Thousands flee after Hawaii quake triggers new volcanic eruptions

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A sign reads ‘Eruption Info Here’ at a roadblock near volcanic activity on Hawaii’s Big Island on May 5, 2018 in Pahoa, Hawaii. A magnitude 6.9 earthquake struck the island May 4, along with new eruptions from the Kilauea volcano. The volcano has spewed lava and high levels of sulfur gas into two nearby communities, leading officials to order 1,700 to evacuate in the area. PHOTO BY AFP

LEILANI ESTATES, United States: Thousands of people have been forced to flee after a magnitude 6.9 earthquake shook Hawaii’s Big Island, triggering the collapse of a coastal cliff and prompting fresh eruptions of a volcano that has been spewing lava near residential areas.

No injuries were reported but several homes were destroyed or badly damaged by the quake Friday, the biggest to hit the island since 1975, authorities said. It caused small sea-level changes but no tsunamis.

The US Geological Survey said the quake struck at 12:32 p.m. (2232 GMT) and was centered on the south flank of the Kilauea volcano, which first erupted on Thursday after a series of tremors.

A 5.7-magnitude tremor hit the island earlier on Friday. The quakes prompted the Kilauea volcano, one of five active on the island, to erupt.


The quakes temporarily cut power to thousands of households.

The Federal Aviation Administration (FAA) imposed flight restrictions over the area through Monday for all but relief operations.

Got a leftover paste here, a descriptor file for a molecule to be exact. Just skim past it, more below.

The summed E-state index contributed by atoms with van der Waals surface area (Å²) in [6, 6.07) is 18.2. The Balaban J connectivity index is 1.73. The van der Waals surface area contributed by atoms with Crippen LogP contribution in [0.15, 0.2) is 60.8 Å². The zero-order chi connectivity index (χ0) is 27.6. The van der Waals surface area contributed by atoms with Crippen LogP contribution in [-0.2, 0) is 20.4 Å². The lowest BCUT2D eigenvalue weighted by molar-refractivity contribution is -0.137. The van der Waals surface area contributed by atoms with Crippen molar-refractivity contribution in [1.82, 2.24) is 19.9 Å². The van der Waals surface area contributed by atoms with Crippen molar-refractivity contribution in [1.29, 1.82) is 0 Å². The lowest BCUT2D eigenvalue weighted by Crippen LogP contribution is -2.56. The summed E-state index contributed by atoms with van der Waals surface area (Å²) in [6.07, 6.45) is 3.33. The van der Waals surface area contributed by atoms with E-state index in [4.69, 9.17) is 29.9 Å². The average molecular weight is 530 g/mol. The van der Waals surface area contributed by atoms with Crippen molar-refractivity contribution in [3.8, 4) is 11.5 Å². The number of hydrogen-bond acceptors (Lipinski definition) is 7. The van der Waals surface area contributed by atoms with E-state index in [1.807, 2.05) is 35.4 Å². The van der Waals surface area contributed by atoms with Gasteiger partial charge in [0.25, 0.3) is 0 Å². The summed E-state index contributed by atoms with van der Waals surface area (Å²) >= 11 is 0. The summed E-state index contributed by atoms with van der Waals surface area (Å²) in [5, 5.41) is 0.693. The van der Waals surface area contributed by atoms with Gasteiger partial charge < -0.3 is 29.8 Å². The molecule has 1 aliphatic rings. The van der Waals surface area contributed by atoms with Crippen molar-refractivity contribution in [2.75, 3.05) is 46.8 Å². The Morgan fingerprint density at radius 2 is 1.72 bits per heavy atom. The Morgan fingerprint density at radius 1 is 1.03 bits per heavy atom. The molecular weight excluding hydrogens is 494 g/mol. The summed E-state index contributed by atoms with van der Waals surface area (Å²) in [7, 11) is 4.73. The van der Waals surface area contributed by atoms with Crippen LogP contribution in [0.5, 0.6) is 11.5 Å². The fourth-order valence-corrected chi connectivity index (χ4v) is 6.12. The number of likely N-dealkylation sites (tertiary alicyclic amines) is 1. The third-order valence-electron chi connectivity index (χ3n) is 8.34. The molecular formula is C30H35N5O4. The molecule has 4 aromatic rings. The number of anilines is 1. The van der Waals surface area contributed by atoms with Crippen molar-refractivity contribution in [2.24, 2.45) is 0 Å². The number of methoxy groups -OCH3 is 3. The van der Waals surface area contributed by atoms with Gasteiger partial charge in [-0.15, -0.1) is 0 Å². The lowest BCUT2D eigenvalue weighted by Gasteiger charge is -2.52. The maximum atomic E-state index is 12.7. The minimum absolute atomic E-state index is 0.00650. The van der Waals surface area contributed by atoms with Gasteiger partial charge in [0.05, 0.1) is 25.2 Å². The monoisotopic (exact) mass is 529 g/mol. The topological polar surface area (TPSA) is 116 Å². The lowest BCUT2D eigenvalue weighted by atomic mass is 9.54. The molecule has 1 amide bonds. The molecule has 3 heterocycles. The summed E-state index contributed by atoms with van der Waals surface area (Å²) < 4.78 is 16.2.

The quakes triggered rockslides on trails in Hawaii Volcanoes National Park, and caused a coastal cliff to collapse into the ocean.

Officials ordered a rare closure of the park, which covers more than a tenth of the island’s total surface. About 2,600 visitors were evacuated.

“It is currently not safe to be here,” Park Superintendent Cindy Orlando said in a statement.

Video footage showed orange magma gushing up from cracks in the ground and snaking through a wooded area.

Molten lava could also be seen bubbling up through cracks on streets in the Leilani Estates and Lanipuna Gardens neighborhood, where residents were ordered to evacuate on Thursday.

The area is home to about 1,700 people and 770 structures, and some 10,000 people live in the broader district potentially impacted.

Governor David Ige mobilized the Hawaii National Guard, which deployed about 70 soldiers and airmen to help with evacuation, neighborhood security and other emergency work.

“It seems like a lot of folks have left” with the guard, Congresswoman Tulsi Gabbard said on CNN, adding that she did not anticipate the active volcano threat hurting tourism. AFP

 

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